Prosecutors, a judge, and a jury put Jeffrey MacDonald behind bars more than three decades ago for the murder of his pregnant wife and two young daughters. But according to Errol Morris, he’s been kept there by the power of narrative. Morris offers a thought-provoking argument against the power of storytelling, and in doing so, he elevates journalism above this allure, to a different, more noble place: the honest pursuit of truth. —Dan Kennedy


A Publishers Weekly Best Nonfiction Book of 2012

"The literary equivalent of one of [Morris's] movies. It’s a rough-hewed documentary master class.... A Wilderness of Error upends nearly everything you think you know about these killings and their aftermath. Watching Mr. Morris wade into this thicket of material is like watching an aggrieved parent walk into a teenager’s fetid, clothes- and Doritos-strewed bedroom and neatly sort and disinfect until the place shines. ...He will leave you 85 percent certain that Mr. MacDonald is innocent. He will leave you 100 percent certain he did not get a fair trial... If this headstrong book doesn’t change your sense of the Jeffrey MacDonald case, I'll eat my Chuck Taylors."
—Dwight Garner, The New York Times

"Critics sometimes confuse great books with important books — exceptionally written literature isn't always the same as literature that can powerfully affect society. But A Wilderness of Error is both great and important — it's a beautifully written book, and it has the potential to change the way the country thinks about a justice system that has obviously lost its way."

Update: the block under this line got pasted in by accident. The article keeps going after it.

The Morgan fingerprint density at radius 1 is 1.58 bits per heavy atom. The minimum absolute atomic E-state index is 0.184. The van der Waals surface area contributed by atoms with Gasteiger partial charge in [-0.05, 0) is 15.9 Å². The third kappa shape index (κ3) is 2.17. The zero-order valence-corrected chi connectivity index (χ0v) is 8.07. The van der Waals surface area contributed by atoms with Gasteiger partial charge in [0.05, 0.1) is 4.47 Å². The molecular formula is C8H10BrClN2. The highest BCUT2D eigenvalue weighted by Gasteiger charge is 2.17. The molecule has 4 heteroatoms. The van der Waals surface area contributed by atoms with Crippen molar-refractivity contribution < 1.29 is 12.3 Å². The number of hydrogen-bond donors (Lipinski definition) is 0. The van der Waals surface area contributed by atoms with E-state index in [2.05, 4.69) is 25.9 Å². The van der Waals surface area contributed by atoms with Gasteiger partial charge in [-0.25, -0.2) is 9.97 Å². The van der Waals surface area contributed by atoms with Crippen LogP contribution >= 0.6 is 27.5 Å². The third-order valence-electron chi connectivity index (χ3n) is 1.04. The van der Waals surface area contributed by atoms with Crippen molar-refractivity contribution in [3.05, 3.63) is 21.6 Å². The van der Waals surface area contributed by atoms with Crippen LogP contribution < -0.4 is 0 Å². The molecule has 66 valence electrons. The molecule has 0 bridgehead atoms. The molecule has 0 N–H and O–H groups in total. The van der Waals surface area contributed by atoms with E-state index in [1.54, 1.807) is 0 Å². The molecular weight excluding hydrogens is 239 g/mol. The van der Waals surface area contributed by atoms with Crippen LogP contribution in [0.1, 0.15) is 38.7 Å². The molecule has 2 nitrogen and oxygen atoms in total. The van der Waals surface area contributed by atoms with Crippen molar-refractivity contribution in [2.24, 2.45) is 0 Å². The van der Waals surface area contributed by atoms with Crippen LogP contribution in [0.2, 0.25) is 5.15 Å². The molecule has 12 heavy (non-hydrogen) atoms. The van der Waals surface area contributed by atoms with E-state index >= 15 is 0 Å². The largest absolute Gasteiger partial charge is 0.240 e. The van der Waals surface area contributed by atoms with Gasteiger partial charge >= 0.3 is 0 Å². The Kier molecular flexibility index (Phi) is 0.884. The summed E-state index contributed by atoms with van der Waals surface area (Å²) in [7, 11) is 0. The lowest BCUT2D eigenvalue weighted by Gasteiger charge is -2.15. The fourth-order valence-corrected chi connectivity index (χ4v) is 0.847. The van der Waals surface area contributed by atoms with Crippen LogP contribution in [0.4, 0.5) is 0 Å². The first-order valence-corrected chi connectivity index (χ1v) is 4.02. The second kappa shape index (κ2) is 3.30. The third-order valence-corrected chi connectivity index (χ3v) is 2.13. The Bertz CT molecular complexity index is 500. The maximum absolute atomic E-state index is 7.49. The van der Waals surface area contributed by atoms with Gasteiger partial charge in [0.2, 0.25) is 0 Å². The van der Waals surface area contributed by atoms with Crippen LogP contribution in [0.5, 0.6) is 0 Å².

—Michael Shaub, NPR

"Mr. Morris has produced a brilliant book about the vulnerability of justice to the preconceptions of prosecutors and the power of certain narratives to crowd out all others, even highly plausible ones. I strongly recommend this book."
Wall Street Journal

"A Wilderness of Error is a beautifully produced book, with chapters set off by line drawings of crucial objects in the case: a toppled coffee table, a flower pot, a rocking horse. It’s reminiscent of the recurring images in 'The Thin Blue Line,' iconic and mysterious, always on the verge of revealing the secrets they stand for but never quite yielding them. Morris may geek out on minutiae and hypotheticals, but he is enough of an artist to convey that every crime scene is a dialogue between time, as it sweeps away the irrecoverable past, and the material world."

Product Details

  • File Size: 28012 KB
  • Print Length: 535 pages
  • Page Numbers Source ISBN: 1594203431
  • Publisher: Penguin Books; Reprint edition (September 4, 2012)
  • Sold by: Penguin Group (USA) LLC
  • Language: English
  • ASIN: B0072O005C
  • Text-to-Speech: Enabled
  • X-Ray:
  • Word Wise: Not Enabled
  • Lending: Not Enabled
  • Amazon Best Sellers Rank: #132,008 Paid in Kindle Store (See Top 100 Paid in Kindle Store)
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Customer Reviews